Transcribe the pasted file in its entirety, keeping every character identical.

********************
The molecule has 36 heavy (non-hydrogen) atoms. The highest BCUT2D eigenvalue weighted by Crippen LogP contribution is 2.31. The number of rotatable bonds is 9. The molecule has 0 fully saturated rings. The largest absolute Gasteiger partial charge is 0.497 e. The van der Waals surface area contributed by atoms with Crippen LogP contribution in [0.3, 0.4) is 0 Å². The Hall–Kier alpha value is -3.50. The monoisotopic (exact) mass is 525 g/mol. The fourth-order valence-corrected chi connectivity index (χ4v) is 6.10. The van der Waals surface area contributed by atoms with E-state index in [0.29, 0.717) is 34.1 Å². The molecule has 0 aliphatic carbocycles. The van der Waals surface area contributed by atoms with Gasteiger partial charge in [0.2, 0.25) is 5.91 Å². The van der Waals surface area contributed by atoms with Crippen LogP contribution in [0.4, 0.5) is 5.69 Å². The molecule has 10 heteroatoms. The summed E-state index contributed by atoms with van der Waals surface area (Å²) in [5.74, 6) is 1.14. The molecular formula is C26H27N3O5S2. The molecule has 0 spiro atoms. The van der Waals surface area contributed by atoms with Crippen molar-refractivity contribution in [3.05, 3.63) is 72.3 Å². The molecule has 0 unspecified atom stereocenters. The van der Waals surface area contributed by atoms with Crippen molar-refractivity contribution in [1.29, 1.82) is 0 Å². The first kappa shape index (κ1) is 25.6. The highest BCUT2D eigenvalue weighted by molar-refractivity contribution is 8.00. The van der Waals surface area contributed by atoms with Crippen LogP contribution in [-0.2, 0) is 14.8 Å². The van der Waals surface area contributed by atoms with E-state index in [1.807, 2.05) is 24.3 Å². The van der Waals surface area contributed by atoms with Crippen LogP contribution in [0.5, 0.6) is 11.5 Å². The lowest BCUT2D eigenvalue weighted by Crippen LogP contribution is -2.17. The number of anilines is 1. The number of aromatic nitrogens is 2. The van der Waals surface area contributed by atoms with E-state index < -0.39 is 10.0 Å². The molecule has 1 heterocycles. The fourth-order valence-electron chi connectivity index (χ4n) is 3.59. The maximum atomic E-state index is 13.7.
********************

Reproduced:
The molecule has 36 heavy (non-hydrogen) atoms. The highest BCUT2D eigenvalue weighted by Crippen LogP contribution is 2.31. The number of rotatable bonds is 9. The molecule has 0 fully saturated rings. The largest absolute Gasteiger partial charge is 0.497 e. The van der Waals surface area contributed by atoms with Crippen LogP contribution in [0.3, 0.4) is 0 Å². The Hall–Kier alpha value is -3.50. The monoisotopic (exact) mass is 525 g/mol. The fourth-order valence-corrected chi connectivity index (χ4v) is 6.10. The van der Waals surface area contributed by atoms with E-state index in [0.29, 0.717) is 34.1 Å². The molecule has 0 aliphatic carbocycles. The van der Waals surface area contributed by atoms with Gasteiger partial charge in [0.2, 0.25) is 5.91 Å². The van der Waals surface area contributed by atoms with Crippen LogP contribution in [0.4, 0.5) is 5.69 Å². The molecule has 10 heteroatoms. The summed E-state index contributed by atoms with van der Waals surface area (Å²) in [5.74, 6) is 1.14. The molecular formula is C26H27N3O5S2. The molecule has 0 spiro atoms. The van der Waals surface area contributed by atoms with Crippen molar-refractivity contribution in [3.05, 3.63) is 72.3 Å². The molecule has 0 unspecified atom stereocenters. The van der Waals surface area contributed by atoms with Crippen molar-refractivity contribution in [1.29, 1.82) is 0 Å². The first kappa shape index (κ1) is 25.6. The highest BCUT2D eigenvalue weighted by molar-refractivity contribution is 8.00. The van der Waals surface area contributed by atoms with Crippen LogP contribution in [-0.2, 0) is 14.8 Å². The van der Waals surface area contributed by atoms with E-state index in [1.807, 2.05) is 24.3 Å². The van der Waals surface area contributed by atoms with Crippen LogP contribution in [0.5, 0.6) is 11.5 Å². The lowest BCUT2D eigenvalue weighted by Crippen LogP contribution is -2.17. The number of anilines is 1. The number of aromatic nitrogens is 2. The van der Waals surface area contributed by atoms with E-state index < -0.39 is 10.0 Å². The molecule has 1 heterocycles. The fourth-order valence-electron chi connectivity index (χ4n) is 3.59. The maximum atomic E-state index is 13.7.